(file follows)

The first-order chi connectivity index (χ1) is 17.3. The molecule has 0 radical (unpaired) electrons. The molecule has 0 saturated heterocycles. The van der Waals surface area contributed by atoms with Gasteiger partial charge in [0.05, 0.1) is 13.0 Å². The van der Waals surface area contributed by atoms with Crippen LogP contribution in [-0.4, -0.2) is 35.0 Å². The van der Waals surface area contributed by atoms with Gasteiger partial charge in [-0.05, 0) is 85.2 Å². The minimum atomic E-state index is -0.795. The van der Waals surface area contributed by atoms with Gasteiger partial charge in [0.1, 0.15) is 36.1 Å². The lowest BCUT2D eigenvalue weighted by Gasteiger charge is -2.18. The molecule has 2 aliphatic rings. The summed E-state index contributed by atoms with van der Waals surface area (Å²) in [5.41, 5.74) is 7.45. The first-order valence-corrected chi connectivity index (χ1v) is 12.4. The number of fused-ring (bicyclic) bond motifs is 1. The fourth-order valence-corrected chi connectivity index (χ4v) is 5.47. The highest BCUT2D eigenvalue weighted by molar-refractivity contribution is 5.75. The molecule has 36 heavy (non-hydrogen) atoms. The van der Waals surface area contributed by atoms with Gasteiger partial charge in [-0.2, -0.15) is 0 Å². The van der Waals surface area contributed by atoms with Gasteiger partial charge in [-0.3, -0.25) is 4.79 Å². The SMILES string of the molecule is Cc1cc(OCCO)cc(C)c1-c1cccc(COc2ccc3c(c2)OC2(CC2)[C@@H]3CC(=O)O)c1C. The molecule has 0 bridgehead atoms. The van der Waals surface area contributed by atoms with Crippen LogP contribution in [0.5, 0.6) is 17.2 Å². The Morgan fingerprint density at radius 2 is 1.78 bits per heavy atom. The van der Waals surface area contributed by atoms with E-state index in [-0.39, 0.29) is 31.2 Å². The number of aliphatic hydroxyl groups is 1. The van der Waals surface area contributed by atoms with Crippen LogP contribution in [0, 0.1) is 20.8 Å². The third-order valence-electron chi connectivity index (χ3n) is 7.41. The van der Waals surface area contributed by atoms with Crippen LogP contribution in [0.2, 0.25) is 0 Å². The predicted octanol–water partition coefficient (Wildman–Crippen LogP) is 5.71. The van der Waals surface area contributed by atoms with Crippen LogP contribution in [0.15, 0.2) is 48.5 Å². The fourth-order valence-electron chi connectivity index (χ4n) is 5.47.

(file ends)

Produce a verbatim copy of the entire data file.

The first-order chi connectivity index (χ1) is 17.3. The molecule has 0 radical (unpaired) electrons. The molecule has 0 saturated heterocycles. The van der Waals surface area contributed by atoms with Gasteiger partial charge in [0.05, 0.1) is 13.0 Å². The van der Waals surface area contributed by atoms with Crippen LogP contribution in [-0.4, -0.2) is 35.0 Å². The van der Waals surface area contributed by atoms with Gasteiger partial charge in [-0.05, 0) is 85.2 Å². The minimum atomic E-state index is -0.795. The van der Waals surface area contributed by atoms with Gasteiger partial charge in [0.1, 0.15) is 36.1 Å². The lowest BCUT2D eigenvalue weighted by Gasteiger charge is -2.18. The molecule has 2 aliphatic rings. The summed E-state index contributed by atoms with van der Waals surface area (Å²) in [5.41, 5.74) is 7.45. The first-order valence-corrected chi connectivity index (χ1v) is 12.4. The number of fused-ring (bicyclic) bond motifs is 1. The fourth-order valence-corrected chi connectivity index (χ4v) is 5.47. The highest BCUT2D eigenvalue weighted by molar-refractivity contribution is 5.75. The molecule has 36 heavy (non-hydrogen) atoms. The van der Waals surface area contributed by atoms with Gasteiger partial charge in [-0.2, -0.15) is 0 Å². The van der Waals surface area contributed by atoms with Gasteiger partial charge in [-0.3, -0.25) is 4.79 Å². The SMILES string of the molecule is Cc1cc(OCCO)cc(C)c1-c1cccc(COc2ccc3c(c2)OC2(CC2)[C@@H]3CC(=O)O)c1C. The molecule has 0 bridgehead atoms. The van der Waals surface area contributed by atoms with Crippen LogP contribution in [0.5, 0.6) is 17.2 Å². The Morgan fingerprint density at radius 2 is 1.78 bits per heavy atom. The van der Waals surface area contributed by atoms with E-state index in [-0.39, 0.29) is 31.2 Å². The number of aliphatic hydroxyl groups is 1. The van der Waals surface area contributed by atoms with Crippen LogP contribution in [0, 0.1) is 20.8 Å². The third-order valence-electron chi connectivity index (χ3n) is 7.41. The van der Waals surface area contributed by atoms with Crippen LogP contribution in [0.2, 0.25) is 0 Å². The predicted octanol–water partition coefficient (Wildman–Crippen LogP) is 5.71. The van der Waals surface area contributed by atoms with Crippen LogP contribution in [0.15, 0.2) is 48.5 Å². The fourth-order valence-electron chi connectivity index (χ4n) is 5.47.